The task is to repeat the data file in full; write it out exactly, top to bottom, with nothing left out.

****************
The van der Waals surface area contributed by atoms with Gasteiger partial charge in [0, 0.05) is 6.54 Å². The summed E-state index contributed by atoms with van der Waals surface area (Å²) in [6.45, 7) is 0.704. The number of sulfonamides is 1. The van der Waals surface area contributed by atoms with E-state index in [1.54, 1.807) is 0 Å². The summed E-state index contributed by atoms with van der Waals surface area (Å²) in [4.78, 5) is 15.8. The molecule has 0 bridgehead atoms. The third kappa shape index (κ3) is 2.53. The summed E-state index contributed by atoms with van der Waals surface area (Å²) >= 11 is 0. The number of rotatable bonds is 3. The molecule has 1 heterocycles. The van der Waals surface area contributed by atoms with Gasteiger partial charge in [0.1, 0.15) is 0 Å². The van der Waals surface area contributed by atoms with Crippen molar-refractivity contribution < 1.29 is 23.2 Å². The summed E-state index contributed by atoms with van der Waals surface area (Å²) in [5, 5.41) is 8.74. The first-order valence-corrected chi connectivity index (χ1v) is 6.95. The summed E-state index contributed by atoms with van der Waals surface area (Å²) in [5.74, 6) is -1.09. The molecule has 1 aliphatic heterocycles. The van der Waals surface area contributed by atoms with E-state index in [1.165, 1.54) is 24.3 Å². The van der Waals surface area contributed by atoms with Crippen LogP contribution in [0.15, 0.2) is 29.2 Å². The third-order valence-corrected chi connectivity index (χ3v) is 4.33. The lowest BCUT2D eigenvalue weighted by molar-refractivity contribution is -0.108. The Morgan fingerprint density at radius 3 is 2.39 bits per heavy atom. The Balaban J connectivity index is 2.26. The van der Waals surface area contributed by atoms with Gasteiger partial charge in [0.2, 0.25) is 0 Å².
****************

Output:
The van der Waals surface area contributed by atoms with Gasteiger partial charge in [0, 0.05) is 6.54 Å². The summed E-state index contributed by atoms with van der Waals surface area (Å²) in [6.45, 7) is 0.704. The number of sulfonamides is 1. The van der Waals surface area contributed by atoms with E-state index in [1.54, 1.807) is 0 Å². The summed E-state index contributed by atoms with van der Waals surface area (Å²) in [4.78, 5) is 15.8. The molecule has 0 bridgehead atoms. The third kappa shape index (κ3) is 2.53. The summed E-state index contributed by atoms with van der Waals surface area (Å²) >= 11 is 0. The number of rotatable bonds is 3. The molecule has 1 heterocycles. The van der Waals surface area contributed by atoms with Gasteiger partial charge in [0.1, 0.15) is 0 Å². The van der Waals surface area contributed by atoms with Crippen molar-refractivity contribution < 1.29 is 23.2 Å². The summed E-state index contributed by atoms with van der Waals surface area (Å²) in [5, 5.41) is 8.74. The first-order valence-corrected chi connectivity index (χ1v) is 6.95. The summed E-state index contributed by atoms with van der Waals surface area (Å²) in [5.74, 6) is -1.09. The molecule has 1 aliphatic heterocycles. The van der Waals surface area contributed by atoms with E-state index in [1.165, 1.54) is 24.3 Å². The van der Waals surface area contributed by atoms with Crippen LogP contribution in [0.15, 0.2) is 29.2 Å². The third-order valence-corrected chi connectivity index (χ3v) is 4.33. The lowest BCUT2D eigenvalue weighted by molar-refractivity contribution is -0.108. The Morgan fingerprint density at radius 3 is 2.39 bits per heavy atom. The Balaban J connectivity index is 2.26. The van der Waals surface area contributed by atoms with Gasteiger partial charge in [0.2, 0.25) is 0 Å².